Every year an average of 700 formerly incarcerated residents return to Durham with women representing an approximately 8% of these residents. Many formerly incarcerated women seek employment opportunities after release with financial obligations both to their families as caregivers and to the justice system, including fees for probation, lawyers, andrestoration. Gainful employmentimproves the reentry experience, reduces the likelihood of recidivism, and for some women is vital to their identitiesd uring this period of adjustment. The intersection of race, socioeconomic status, and other identities may exacerbate gender inequality for justice involved women, thereby impairing their employment possibilities.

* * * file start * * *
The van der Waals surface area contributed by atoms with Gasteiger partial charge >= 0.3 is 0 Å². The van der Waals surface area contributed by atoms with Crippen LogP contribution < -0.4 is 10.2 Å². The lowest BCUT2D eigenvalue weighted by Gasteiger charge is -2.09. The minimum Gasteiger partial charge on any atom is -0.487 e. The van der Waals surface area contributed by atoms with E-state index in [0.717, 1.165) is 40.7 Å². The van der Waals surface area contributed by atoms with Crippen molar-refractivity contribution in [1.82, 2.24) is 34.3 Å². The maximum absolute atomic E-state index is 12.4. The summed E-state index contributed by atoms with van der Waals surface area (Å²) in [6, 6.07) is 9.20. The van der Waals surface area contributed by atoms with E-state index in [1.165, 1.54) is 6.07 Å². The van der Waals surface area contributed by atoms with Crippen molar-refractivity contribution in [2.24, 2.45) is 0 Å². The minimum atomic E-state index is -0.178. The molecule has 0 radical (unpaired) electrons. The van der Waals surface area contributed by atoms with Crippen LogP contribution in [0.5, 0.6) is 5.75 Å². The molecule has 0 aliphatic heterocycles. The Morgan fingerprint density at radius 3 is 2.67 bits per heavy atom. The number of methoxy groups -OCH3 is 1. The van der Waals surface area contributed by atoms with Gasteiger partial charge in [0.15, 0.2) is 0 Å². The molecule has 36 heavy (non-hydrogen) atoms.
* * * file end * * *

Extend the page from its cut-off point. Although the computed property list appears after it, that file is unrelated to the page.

To address their unique experiences and barriers to seeking employment to increase employability in industries that have been traditionally male dominated and/or that offer full-time hours and higher pay within the Criminal Justice Resource Center
For incarcerated women in the Durham County Detention Facility to include feasible coursework in collaboration with Durham Technical Community College for post-secondary education credits